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  • AOL Releases Search Engine Data

    From the Goons at Something Awful:
    http://www.gregsadetsky.com/aol-data/

    AOL releases about 20 million web queries. 650k users, with their AOL IDs replaced with numeric data.

    Wonder how your search terms are doing? Wonder what people are looking for? Its rather fascinating and a good forensic investigation tool.

    I'm currently downloading it, anyone have any terms they want me to search for?
    Some Kind of Commando Leader

    "Every time I see another crazy Florida post, I'm glad I don't work there." ~ Minneapolis Security on Florida Security Law

  • #2
    People going through it have already identifed people's names, addresses, workplaces, social security numbers, etc...

    AOL screwed up big.
    Some Kind of Commando Leader

    "Every time I see another crazy Florida post, I'm glad I don't work there." ~ Minneapolis Security on Florida Security Law

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    • #3
      So AOL screwed up and allowed access to their customers files and personal info. I went to that site and it didnt make much sense to me, of course I am not a programing guru, so I wasnt sure what I was looking at. It did want me to download something, but I refused it, as I wasnt sure to what it was!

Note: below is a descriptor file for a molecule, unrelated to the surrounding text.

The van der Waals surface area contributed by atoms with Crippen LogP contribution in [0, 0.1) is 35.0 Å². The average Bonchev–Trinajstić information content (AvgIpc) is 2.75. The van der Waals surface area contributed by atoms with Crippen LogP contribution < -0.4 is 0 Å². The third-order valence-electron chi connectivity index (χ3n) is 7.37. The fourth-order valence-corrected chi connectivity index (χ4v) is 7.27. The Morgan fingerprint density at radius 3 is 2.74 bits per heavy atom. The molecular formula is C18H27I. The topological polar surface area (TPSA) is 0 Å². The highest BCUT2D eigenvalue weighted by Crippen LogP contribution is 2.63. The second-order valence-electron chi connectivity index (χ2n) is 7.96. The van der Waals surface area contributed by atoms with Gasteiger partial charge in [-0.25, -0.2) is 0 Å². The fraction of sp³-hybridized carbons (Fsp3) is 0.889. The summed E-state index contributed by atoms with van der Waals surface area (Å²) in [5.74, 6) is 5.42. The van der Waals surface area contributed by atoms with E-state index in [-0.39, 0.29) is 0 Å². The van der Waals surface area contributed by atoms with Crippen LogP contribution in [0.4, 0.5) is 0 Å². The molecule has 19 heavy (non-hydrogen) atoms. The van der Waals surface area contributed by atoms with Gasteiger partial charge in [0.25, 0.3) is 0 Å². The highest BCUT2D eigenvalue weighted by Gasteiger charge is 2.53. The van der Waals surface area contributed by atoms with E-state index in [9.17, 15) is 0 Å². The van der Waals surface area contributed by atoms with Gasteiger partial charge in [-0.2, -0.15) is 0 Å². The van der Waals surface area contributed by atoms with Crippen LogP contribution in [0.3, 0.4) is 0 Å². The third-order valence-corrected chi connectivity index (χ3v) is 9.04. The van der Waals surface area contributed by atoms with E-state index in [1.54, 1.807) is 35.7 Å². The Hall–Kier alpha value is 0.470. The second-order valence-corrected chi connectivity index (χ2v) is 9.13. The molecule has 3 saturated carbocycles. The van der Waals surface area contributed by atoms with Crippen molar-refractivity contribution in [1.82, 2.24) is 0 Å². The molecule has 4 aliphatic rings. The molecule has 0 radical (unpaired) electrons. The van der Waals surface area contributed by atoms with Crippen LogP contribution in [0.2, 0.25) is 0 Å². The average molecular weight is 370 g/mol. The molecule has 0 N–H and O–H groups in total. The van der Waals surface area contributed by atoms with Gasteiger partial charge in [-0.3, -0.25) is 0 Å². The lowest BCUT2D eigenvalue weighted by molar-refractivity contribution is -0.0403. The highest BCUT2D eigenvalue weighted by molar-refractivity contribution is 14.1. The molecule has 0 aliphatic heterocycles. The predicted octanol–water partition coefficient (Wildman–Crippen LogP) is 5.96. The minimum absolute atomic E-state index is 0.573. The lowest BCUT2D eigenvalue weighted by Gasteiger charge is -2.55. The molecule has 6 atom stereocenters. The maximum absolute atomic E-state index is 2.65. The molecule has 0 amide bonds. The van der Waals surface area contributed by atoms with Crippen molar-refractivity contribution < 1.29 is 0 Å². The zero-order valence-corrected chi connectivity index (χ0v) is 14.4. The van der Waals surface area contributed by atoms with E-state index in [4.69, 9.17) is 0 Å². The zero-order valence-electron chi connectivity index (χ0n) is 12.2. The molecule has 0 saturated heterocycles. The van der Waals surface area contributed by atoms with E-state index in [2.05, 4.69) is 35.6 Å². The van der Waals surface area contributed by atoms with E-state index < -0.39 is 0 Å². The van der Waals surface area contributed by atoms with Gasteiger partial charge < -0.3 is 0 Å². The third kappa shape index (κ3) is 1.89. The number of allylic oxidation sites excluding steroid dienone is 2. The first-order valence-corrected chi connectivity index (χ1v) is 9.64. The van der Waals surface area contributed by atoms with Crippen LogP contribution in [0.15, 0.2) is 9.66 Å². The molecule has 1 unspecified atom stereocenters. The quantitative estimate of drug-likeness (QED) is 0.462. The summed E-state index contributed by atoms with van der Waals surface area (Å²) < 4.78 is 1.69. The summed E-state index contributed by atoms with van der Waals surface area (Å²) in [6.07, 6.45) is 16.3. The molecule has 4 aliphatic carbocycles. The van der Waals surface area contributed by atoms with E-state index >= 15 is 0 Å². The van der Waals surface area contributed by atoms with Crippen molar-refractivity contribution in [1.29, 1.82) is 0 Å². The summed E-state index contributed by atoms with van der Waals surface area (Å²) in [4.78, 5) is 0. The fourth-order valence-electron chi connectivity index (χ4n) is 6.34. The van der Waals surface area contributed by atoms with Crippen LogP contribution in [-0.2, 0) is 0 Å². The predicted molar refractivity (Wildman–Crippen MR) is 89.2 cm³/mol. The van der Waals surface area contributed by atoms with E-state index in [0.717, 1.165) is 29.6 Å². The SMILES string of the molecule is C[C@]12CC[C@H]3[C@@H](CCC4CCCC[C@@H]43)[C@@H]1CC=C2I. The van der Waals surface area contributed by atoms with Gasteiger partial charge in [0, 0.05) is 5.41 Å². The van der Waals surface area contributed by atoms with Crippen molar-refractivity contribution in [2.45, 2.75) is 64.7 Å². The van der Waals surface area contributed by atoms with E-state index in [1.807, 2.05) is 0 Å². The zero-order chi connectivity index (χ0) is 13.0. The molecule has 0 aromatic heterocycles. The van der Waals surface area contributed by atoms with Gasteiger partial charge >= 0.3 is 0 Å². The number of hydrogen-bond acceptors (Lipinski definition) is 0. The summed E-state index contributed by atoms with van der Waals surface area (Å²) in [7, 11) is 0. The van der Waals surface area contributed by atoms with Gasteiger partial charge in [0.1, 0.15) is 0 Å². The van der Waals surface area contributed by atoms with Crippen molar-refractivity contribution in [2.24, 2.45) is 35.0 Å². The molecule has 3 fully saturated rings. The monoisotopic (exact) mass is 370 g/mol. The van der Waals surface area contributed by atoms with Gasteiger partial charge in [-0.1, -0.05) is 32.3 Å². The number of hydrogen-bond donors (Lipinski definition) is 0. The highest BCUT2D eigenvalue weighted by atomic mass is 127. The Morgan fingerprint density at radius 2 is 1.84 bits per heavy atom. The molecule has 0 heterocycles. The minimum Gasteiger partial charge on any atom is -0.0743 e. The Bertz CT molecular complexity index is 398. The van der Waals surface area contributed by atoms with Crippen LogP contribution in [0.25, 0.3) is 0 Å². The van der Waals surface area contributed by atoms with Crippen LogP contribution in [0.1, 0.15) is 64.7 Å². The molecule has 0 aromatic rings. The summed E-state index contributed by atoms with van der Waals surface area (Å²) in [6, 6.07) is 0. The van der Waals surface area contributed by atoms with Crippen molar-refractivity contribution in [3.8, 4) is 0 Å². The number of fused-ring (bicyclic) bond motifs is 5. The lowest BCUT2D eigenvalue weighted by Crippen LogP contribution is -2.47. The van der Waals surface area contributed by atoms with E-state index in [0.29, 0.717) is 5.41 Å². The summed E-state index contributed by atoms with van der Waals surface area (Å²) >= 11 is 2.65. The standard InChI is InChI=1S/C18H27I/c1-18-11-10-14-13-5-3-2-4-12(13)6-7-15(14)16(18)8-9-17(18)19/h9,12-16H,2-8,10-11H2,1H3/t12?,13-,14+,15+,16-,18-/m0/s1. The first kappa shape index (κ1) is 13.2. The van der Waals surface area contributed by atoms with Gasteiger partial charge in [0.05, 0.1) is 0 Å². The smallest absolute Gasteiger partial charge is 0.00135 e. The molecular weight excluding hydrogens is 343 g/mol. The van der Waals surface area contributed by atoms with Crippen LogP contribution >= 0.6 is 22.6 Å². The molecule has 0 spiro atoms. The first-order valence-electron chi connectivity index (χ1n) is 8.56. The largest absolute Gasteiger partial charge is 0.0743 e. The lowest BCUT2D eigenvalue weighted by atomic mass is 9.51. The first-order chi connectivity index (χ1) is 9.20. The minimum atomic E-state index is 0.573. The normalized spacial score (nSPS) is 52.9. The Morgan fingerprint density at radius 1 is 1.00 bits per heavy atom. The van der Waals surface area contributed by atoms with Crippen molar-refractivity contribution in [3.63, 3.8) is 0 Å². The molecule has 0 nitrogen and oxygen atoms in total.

Deputy Sheriff

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      • #4
        They are text files. A set of 10 text files. 36 million "web queries." Basically, one of them looks like this.

        <randomnumber representing user> <search string> <date> <website returned>

        The huge problem with this, and what's worse is that there's a massive security breach now for some AOL users, is that the search data isn't anonymous.

        People are searching the data for keywords, then when they find a user that looks interesting (the random number replaces an AOL account ID, but is the same for every search the user does), searches for all the entries that the user made.

        A great example is:

        0000000 212-555-1212 Some Date http://www.whowhere.com
        0000000 Bob Jones Some Date ~
        0000000 Robert Jones Some Date ~